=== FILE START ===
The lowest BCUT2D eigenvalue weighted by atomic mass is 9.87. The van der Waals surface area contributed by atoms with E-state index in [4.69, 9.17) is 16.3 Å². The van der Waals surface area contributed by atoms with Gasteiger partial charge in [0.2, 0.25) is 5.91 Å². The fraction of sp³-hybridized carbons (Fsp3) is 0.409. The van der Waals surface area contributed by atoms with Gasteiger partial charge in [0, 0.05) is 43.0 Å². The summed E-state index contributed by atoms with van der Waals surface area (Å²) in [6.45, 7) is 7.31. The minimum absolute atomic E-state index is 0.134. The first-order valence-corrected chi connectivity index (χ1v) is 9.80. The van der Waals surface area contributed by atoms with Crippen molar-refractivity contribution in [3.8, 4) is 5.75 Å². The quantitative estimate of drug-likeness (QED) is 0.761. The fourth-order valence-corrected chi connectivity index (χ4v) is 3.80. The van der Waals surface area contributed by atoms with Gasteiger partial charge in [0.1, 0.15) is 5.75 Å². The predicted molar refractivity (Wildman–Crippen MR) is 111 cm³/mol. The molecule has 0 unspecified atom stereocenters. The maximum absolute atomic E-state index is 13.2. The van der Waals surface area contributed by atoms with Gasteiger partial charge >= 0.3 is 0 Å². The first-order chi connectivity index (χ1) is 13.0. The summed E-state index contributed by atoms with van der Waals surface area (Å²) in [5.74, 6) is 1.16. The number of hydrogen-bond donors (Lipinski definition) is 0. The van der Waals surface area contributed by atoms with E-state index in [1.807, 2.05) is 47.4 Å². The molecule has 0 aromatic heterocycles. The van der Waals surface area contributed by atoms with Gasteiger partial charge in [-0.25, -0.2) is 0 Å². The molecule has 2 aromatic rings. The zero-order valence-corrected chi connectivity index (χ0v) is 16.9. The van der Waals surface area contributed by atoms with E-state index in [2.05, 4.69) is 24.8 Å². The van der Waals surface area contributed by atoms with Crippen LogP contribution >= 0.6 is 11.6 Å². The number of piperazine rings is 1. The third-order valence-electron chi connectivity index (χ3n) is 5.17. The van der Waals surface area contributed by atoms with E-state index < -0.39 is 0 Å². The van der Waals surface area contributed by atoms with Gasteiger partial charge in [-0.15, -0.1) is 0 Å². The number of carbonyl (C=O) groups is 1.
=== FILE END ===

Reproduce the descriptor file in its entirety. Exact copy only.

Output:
The lowest BCUT2D eigenvalue weighted by atomic mass is 9.87. The van der Waals surface area contributed by atoms with E-state index in [4.69, 9.17) is 16.3 Å². The van der Waals surface area contributed by atoms with Gasteiger partial charge in [0.2, 0.25) is 5.91 Å². The fraction of sp³-hybridized carbons (Fsp3) is 0.409. The van der Waals surface area contributed by atoms with Gasteiger partial charge in [0, 0.05) is 43.0 Å². The summed E-state index contributed by atoms with van der Waals surface area (Å²) in [6.45, 7) is 7.31. The minimum absolute atomic E-state index is 0.134. The first-order valence-corrected chi connectivity index (χ1v) is 9.80. The van der Waals surface area contributed by atoms with Crippen molar-refractivity contribution in [3.8, 4) is 5.75 Å². The quantitative estimate of drug-likeness (QED) is 0.761. The fourth-order valence-corrected chi connectivity index (χ4v) is 3.80. The van der Waals surface area contributed by atoms with Gasteiger partial charge in [0.1, 0.15) is 5.75 Å². The predicted molar refractivity (Wildman–Crippen MR) is 111 cm³/mol. The molecule has 0 unspecified atom stereocenters. The maximum absolute atomic E-state index is 13.2. The van der Waals surface area contributed by atoms with Gasteiger partial charge >= 0.3 is 0 Å². The first-order chi connectivity index (χ1) is 13.0. The summed E-state index contributed by atoms with van der Waals surface area (Å²) in [5.74, 6) is 1.16. The number of hydrogen-bond donors (Lipinski definition) is 0. The van der Waals surface area contributed by atoms with E-state index in [1.807, 2.05) is 47.4 Å². The molecule has 0 aromatic heterocycles. The van der Waals surface area contributed by atoms with Gasteiger partial charge in [-0.25, -0.2) is 0 Å². The molecule has 2 aromatic rings. The zero-order valence-corrected chi connectivity index (χ0v) is 16.9. The van der Waals surface area contributed by atoms with E-state index in [2.05, 4.69) is 24.8 Å². The van der Waals surface area contributed by atoms with Crippen LogP contribution >= 0.6 is 11.6 Å². The number of piperazine rings is 1. The third-order valence-electron chi connectivity index (χ3n) is 5.17. The van der Waals surface area contributed by atoms with E-state index < -0.39 is 0 Å². The van der Waals surface area contributed by atoms with Gasteiger partial charge in [-0.15, -0.1) is 0 Å². The number of carbonyl (C=O) groups is 1.